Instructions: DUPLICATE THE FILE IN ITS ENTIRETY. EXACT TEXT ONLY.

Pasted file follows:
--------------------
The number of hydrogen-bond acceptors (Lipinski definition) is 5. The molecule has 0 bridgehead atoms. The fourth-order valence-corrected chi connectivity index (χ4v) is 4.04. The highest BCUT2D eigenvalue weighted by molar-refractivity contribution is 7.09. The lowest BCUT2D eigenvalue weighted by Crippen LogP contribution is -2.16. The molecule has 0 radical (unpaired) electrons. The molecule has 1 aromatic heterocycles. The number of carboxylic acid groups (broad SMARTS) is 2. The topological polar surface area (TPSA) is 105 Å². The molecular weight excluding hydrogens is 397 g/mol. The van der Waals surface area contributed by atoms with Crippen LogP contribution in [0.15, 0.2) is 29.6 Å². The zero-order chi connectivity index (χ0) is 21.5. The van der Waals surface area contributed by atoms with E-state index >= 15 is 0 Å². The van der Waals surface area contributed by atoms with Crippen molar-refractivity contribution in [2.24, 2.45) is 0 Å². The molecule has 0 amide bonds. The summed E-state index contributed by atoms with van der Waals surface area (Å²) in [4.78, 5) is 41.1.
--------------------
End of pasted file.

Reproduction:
The number of hydrogen-bond acceptors (Lipinski definition) is 5. The molecule has 0 bridgehead atoms. The fourth-order valence-corrected chi connectivity index (χ4v) is 4.04. The highest BCUT2D eigenvalue weighted by molar-refractivity contribution is 7.09. The lowest BCUT2D eigenvalue weighted by Crippen LogP contribution is -2.16. The molecule has 0 radical (unpaired) electrons. The molecule has 1 aromatic heterocycles. The number of carboxylic acid groups (broad SMARTS) is 2. The topological polar surface area (TPSA) is 105 Å². The molecular weight excluding hydrogens is 397 g/mol. The van der Waals surface area contributed by atoms with Crippen LogP contribution in [0.15, 0.2) is 29.6 Å². The zero-order chi connectivity index (χ0) is 21.5. The van der Waals surface area contributed by atoms with E-state index >= 15 is 0 Å². The van der Waals surface area contributed by atoms with Crippen molar-refractivity contribution in [2.24, 2.45) is 0 Å². The molecule has 0 amide bonds. The summed E-state index contributed by atoms with van der Waals surface area (Å²) in [4.78, 5) is 41.1.